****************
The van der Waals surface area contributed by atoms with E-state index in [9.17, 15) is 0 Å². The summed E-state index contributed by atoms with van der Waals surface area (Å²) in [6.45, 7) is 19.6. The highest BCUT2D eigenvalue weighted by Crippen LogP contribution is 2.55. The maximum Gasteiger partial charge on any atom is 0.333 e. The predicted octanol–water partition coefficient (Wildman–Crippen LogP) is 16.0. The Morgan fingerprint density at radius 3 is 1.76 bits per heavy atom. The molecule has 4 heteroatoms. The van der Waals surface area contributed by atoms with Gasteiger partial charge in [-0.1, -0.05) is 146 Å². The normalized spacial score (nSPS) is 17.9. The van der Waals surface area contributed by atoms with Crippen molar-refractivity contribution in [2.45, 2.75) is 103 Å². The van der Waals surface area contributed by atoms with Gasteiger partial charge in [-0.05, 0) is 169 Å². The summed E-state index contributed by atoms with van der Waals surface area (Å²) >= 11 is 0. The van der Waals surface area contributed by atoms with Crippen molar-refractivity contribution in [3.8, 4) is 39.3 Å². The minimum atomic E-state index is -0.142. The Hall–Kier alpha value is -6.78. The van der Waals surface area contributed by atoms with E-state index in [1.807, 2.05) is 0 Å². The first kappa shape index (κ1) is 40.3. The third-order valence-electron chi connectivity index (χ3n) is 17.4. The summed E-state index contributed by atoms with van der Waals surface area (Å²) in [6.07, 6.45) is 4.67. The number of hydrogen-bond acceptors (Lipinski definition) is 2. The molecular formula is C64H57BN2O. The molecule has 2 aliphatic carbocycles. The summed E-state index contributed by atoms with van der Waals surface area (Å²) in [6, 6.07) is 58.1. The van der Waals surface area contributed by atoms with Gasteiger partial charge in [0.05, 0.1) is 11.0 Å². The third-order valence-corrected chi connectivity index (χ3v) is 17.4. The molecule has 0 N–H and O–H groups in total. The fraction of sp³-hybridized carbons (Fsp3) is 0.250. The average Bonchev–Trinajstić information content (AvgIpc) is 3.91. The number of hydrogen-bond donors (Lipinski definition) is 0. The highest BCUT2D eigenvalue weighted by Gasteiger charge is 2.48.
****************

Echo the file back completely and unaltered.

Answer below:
The van der Waals surface area contributed by atoms with E-state index in [9.17, 15) is 0 Å². The summed E-state index contributed by atoms with van der Waals surface area (Å²) in [6.45, 7) is 19.6. The highest BCUT2D eigenvalue weighted by Crippen LogP contribution is 2.55. The maximum Gasteiger partial charge on any atom is 0.333 e. The predicted octanol–water partition coefficient (Wildman–Crippen LogP) is 16.0. The Morgan fingerprint density at radius 3 is 1.76 bits per heavy atom. The molecule has 4 heteroatoms. The van der Waals surface area contributed by atoms with Gasteiger partial charge in [-0.1, -0.05) is 146 Å². The normalized spacial score (nSPS) is 17.9. The van der Waals surface area contributed by atoms with Crippen molar-refractivity contribution in [2.45, 2.75) is 103 Å². The van der Waals surface area contributed by atoms with Gasteiger partial charge in [-0.05, 0) is 169 Å². The summed E-state index contributed by atoms with van der Waals surface area (Å²) >= 11 is 0. The van der Waals surface area contributed by atoms with Crippen molar-refractivity contribution in [3.8, 4) is 39.3 Å². The minimum atomic E-state index is -0.142. The Hall–Kier alpha value is -6.78. The van der Waals surface area contributed by atoms with E-state index in [1.807, 2.05) is 0 Å². The first kappa shape index (κ1) is 40.3. The third-order valence-electron chi connectivity index (χ3n) is 17.4. The summed E-state index contributed by atoms with van der Waals surface area (Å²) in [6.07, 6.45) is 4.67. The number of hydrogen-bond acceptors (Lipinski definition) is 2. The molecular formula is C64H57BN2O. The molecule has 2 aliphatic carbocycles. The summed E-state index contributed by atoms with van der Waals surface area (Å²) in [6, 6.07) is 58.1. The van der Waals surface area contributed by atoms with Gasteiger partial charge in [0.05, 0.1) is 11.0 Å². The third-order valence-corrected chi connectivity index (χ3v) is 17.4. The molecule has 0 N–H and O–H groups in total. The fraction of sp³-hybridized carbons (Fsp3) is 0.250. The average Bonchev–Trinajstić information content (AvgIpc) is 3.91. The number of hydrogen-bond donors (Lipinski definition) is 0. The highest BCUT2D eigenvalue weighted by Gasteiger charge is 2.48.